I also 100% agree with the point that budget deficits (cyclical or otherwise) may be very crude measures of the aggregate demand impact of fiscal policy. I never miss the opportunity of saying that fiscal policy is not one instrument, but many instruments with quite different effects. The example I like to use is a pre-announced increase in sales taxes. This may reduce the deficit when it is implemented, but before that it stimulates aggregate demand. In contrast, a pre-announced increase in income taxes will reduce demand before it comes into effect. However, before they are implemented the direct effect on the budget deficit of both is zero!

To sum up. When the idea that we should raise taxes or cut spending just because there is a recession is regarded as uneducated lunacy, and when fiscal councils routinely provide assessments of the aggregate demand impact of budget measures, and when people stop saying that Greece is not doing enough because it’s not meeting its actual deficit targets, then I think we can dispense with the cyclically adjusted budget deficit. I really do look forward to that day.

[1] I think the use of the analogy with a black hole in this context is a peculiarly British habit. It makes no sense as far as I can see, and for some reason irritates me immensely. 


  1. @Simon,

    I honestly don't understand why a pre-announced increase in income taxes would have a depressive impact on the economy before they go into effect. Could you explain? As far as I'm thinking about it, it seems that it would have a stimulative supply-side effect before because people would try to generate income before the rate change takes effect. Are you perhaps thinking that people would be trying to compensate for the drop in their net income by saving more sooner?

    1. Yes, that is what I had in mind, which is why I said it would reduce demand. If you prefer, think about a pre-announced cut in government transfers, where the income effect will also be smoothed into the present.

    2. Isn't it odd to argue that an expected future drop in net income would increase saving today but an expected future rise in consumption taxes would have the opposite effect? These are surely basically the same thing, a reduction in future purchasing power of future gross income?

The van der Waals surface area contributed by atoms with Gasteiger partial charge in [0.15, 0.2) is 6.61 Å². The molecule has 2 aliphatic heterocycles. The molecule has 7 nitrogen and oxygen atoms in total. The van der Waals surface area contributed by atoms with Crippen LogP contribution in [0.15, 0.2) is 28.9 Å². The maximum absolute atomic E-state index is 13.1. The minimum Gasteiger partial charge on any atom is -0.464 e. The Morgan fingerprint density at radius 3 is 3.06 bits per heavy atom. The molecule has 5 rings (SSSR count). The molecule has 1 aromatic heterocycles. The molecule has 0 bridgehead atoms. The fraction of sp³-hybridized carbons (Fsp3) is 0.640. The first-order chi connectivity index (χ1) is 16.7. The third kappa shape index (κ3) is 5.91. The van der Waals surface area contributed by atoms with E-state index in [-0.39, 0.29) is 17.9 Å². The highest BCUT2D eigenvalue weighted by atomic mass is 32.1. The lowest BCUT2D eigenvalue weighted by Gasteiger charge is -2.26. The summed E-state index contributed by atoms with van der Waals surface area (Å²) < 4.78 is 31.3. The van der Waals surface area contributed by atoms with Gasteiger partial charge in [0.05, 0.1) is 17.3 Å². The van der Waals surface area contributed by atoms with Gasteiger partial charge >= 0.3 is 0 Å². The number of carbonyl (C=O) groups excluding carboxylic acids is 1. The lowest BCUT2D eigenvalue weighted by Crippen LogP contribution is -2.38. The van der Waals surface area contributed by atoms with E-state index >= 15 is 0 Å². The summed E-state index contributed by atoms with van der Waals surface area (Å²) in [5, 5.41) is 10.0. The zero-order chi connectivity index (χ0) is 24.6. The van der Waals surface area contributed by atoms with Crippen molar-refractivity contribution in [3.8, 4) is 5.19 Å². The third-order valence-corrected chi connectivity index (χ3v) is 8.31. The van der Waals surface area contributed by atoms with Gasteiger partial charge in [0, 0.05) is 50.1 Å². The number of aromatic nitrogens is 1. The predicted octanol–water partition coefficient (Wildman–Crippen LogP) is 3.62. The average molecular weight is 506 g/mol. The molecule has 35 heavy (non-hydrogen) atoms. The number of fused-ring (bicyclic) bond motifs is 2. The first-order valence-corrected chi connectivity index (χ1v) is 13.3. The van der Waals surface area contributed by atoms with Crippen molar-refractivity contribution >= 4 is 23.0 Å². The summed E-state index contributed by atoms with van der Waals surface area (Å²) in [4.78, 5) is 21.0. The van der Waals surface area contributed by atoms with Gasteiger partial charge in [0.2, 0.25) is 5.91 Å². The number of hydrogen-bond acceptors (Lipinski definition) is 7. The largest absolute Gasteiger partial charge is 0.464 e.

3. An expected rise in sales taxes like VAT raises expected inflation, which at the zero lower bound reduces real interest rates. See this post:

    4. Expected inflation = the inflation target, surely? Otherwise, you are not holding everything else equal and saying that raising the inflation target raises the inflation target?

  2. @Simon,

    I read your post on a change in VAT and inflation expectations when it was originally posted. (Aside: my previous comment was mostly me trying to work through the reasoning and I started out preoccupied with Art Laffer garbage, I was also thinking of cunsumption-smoothing, but that's pretty much my same point about rising savings, with consumption-smoothing being the main factor) My thought was, wouldn't a rise in VAT be subject to both consumption-smoothing, as well as real interest rate effects? Another point: wouldn't we also expect a bias of purchases in the short-run toward investment and consumer durables, which would incorporate an element of consumption-smoothing? (And... a separate point: if people undertake spending from a temporary windfall but they expect the economy to remain depressed, wouldn't it have a like bias, although less investment and more toward durables?)